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Red Blood Cell Boost

  January, 11 2005 9:03
your information resource in human molecular genetics
French researchers have come up with a method for producing red blood cells that may one day help overcome the shortage of donated blood. In the January issue of Nature Biotechnology, Luc Douay and colleagues describe a three-step protocol to expand human blood-forming stem cells up to 2 million fold and transform them into red blood cells.

Previous attempts to produce red blood cells in the lab haven't succeeded because the cells were not similar enough to true red blood cells. But the new protocol -- which involves growing the stem cells with growth factors and stromal cells, a cell type found in the bone marrow -- results in the large-scale production of human red blood cells with similar shape, maturity and survival capabilities in mice as naturally occurring red blood cells.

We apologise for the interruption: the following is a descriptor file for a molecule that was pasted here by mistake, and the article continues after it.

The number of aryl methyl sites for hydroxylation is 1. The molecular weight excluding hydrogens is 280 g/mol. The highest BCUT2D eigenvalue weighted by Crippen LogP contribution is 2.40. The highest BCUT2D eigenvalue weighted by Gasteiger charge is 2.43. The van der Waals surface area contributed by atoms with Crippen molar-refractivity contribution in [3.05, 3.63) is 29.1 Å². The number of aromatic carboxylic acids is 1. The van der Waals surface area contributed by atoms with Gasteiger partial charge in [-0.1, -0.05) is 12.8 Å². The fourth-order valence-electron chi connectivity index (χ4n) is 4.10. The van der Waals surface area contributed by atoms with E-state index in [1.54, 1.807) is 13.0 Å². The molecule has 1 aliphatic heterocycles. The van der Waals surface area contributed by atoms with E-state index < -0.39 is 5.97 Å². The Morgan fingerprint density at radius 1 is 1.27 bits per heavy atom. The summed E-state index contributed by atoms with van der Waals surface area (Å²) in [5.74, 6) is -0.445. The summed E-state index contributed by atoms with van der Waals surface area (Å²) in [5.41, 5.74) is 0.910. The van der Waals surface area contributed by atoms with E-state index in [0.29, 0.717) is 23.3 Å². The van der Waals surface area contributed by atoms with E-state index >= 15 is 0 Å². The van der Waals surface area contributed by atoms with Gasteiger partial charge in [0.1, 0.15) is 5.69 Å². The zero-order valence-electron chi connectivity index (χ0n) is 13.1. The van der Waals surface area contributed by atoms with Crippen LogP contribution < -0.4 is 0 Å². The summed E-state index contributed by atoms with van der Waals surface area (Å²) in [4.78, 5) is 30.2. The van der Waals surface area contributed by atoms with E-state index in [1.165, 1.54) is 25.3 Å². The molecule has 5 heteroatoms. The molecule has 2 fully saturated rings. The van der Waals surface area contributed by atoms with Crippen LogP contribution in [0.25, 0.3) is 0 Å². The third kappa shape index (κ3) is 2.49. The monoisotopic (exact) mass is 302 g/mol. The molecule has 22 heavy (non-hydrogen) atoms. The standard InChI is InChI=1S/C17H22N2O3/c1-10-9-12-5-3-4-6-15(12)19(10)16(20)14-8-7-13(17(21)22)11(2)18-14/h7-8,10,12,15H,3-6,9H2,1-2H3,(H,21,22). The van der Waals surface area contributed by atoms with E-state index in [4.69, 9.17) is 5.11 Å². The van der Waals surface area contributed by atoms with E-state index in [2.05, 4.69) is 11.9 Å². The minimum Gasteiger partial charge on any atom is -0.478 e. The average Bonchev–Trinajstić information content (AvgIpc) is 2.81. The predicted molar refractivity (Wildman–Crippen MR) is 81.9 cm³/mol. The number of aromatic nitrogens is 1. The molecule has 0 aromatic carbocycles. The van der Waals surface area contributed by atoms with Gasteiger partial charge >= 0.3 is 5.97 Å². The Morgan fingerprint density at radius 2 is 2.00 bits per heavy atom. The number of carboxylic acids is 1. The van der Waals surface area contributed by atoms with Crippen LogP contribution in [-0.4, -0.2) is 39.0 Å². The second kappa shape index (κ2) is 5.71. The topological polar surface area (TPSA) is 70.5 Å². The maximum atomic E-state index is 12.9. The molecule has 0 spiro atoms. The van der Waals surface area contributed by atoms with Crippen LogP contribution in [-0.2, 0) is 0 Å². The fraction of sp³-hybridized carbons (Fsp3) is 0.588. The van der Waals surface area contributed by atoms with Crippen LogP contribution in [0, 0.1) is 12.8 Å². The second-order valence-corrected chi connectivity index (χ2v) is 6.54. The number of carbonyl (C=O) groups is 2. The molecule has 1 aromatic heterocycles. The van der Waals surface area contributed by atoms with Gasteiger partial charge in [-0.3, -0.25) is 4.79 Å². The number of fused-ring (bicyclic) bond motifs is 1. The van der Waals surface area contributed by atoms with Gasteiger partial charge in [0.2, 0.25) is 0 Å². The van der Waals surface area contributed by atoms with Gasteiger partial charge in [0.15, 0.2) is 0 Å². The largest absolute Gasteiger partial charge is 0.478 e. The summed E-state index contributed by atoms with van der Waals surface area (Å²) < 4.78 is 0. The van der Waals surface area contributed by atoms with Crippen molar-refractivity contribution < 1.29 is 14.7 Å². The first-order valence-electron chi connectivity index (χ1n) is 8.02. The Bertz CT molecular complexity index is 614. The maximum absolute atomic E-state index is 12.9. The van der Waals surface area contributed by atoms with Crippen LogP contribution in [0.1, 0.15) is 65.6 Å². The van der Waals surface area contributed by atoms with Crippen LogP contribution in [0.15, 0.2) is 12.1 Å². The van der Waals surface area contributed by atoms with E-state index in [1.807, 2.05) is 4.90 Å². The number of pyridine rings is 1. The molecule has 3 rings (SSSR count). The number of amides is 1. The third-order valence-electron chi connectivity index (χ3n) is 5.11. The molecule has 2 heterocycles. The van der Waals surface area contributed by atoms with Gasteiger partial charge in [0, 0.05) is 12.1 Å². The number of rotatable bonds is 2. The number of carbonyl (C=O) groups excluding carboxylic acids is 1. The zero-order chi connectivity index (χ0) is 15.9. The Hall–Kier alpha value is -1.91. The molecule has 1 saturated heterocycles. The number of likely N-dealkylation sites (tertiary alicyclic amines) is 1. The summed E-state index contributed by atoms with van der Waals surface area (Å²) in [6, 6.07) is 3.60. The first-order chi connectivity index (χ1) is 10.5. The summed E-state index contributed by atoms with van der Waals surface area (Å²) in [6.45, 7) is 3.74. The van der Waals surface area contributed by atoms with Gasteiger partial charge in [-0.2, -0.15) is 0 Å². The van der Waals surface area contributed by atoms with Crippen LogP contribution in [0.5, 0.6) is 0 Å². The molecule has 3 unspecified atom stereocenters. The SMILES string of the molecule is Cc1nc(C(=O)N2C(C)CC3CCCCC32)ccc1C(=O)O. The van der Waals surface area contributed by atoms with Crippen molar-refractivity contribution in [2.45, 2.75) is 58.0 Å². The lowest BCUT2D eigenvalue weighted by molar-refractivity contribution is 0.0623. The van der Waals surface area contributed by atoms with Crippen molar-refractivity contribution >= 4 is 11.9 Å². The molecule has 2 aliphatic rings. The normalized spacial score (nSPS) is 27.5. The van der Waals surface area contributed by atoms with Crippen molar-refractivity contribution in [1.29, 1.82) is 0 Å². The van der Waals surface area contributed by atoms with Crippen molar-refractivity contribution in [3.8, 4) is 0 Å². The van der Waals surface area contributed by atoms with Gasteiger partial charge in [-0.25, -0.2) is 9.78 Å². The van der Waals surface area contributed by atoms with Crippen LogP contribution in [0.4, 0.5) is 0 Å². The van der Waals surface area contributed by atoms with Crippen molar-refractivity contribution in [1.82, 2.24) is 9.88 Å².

Stem cells are a family of cells that have not yet committed to becoming any one cell type and can in principle be expanded to large numbers if the right conditions are found. Further studies will be needed to determine whether red blood cells produced in the lab can replace donated blood for transfusion into human patients.

Author contact:

Luc Douay (Assistance Publique - Hôpitaux de Paris/Universite Paris VI, Paris, France)
Tel: +33 1 44 73 62 22
E-mail: luc.douay@trs.ap-hop-paris.fr

Also available online.

(C) Nature Biotechnology press release.

Message posted by: Trevor M. D'Souza

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